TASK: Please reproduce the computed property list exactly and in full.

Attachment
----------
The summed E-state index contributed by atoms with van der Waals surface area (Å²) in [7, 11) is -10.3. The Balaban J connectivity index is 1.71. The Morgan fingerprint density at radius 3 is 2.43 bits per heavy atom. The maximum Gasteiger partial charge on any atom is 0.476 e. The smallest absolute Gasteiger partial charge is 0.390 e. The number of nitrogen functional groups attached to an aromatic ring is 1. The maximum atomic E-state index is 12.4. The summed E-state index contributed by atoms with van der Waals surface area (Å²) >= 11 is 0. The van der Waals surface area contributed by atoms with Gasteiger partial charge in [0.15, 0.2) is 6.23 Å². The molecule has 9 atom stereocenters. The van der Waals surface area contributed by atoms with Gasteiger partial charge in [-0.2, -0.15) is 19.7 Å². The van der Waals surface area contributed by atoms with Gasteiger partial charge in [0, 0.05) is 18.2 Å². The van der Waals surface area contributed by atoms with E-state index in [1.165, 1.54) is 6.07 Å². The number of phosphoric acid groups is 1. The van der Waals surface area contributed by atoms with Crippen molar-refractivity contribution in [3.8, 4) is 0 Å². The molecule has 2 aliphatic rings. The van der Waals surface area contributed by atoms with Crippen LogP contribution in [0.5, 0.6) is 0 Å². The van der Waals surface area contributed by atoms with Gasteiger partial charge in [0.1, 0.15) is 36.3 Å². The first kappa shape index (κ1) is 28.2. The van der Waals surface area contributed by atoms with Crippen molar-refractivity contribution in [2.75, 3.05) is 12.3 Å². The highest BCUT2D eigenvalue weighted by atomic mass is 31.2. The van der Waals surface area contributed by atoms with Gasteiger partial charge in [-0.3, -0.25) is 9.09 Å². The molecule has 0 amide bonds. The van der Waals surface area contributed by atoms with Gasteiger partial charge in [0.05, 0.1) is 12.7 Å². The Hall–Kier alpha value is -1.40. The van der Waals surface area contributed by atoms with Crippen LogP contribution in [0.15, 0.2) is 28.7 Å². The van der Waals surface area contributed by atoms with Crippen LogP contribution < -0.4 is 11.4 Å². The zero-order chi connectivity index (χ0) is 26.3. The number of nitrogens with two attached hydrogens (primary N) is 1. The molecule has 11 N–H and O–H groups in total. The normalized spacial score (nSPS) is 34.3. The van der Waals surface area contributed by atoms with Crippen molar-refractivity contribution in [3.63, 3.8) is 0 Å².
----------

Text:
The summed E-state index contributed by atoms with van der Waals surface area (Å²) in [7, 11) is -10.3. The Balaban J connectivity index is 1.71. The Morgan fingerprint density at radius 3 is 2.43 bits per heavy atom. The maximum Gasteiger partial charge on any atom is 0.476 e. The smallest absolute Gasteiger partial charge is 0.390 e. The number of nitrogen functional groups attached to an aromatic ring is 1. The maximum atomic E-state index is 12.4. The summed E-state index contributed by atoms with van der Waals surface area (Å²) >= 11 is 0. The van der Waals surface area contributed by atoms with Gasteiger partial charge in [0.15, 0.2) is 6.23 Å². The molecule has 9 atom stereocenters. The van der Waals surface area contributed by atoms with Gasteiger partial charge in [-0.2, -0.15) is 19.7 Å². The van der Waals surface area contributed by atoms with Gasteiger partial charge in [0, 0.05) is 18.2 Å². The van der Waals surface area contributed by atoms with E-state index in [1.165, 1.54) is 6.07 Å². The number of phosphoric acid groups is 1. The van der Waals surface area contributed by atoms with Crippen molar-refractivity contribution in [3.8, 4) is 0 Å². The molecule has 2 aliphatic rings. The van der Waals surface area contributed by atoms with Crippen LogP contribution in [0.5, 0.6) is 0 Å². The van der Waals surface area contributed by atoms with Gasteiger partial charge in [0.1, 0.15) is 36.3 Å². The first kappa shape index (κ1) is 28.2. The van der Waals surface area contributed by atoms with Crippen molar-refractivity contribution in [2.75, 3.05) is 12.3 Å². The highest BCUT2D eigenvalue weighted by atomic mass is 31.2. The van der Waals surface area contributed by atoms with Gasteiger partial charge in [-0.3, -0.25) is 9.09 Å². The molecule has 0 amide bonds. The van der Waals surface area contributed by atoms with Gasteiger partial charge in [0.05, 0.1) is 12.7 Å². The Hall–Kier alpha value is -1.40. The van der Waals surface area contributed by atoms with Crippen LogP contribution in [0.15, 0.2) is 28.7 Å². The van der Waals surface area contributed by atoms with Crippen LogP contribution < -0.4 is 11.4 Å². The zero-order chi connectivity index (χ0) is 26.3. The number of nitrogens with two attached hydrogens (primary N) is 1. The molecule has 11 N–H and O–H groups in total. The normalized spacial score (nSPS) is 34.3. The van der Waals surface area contributed by atoms with Crippen molar-refractivity contribution in [3.63, 3.8) is 0 Å².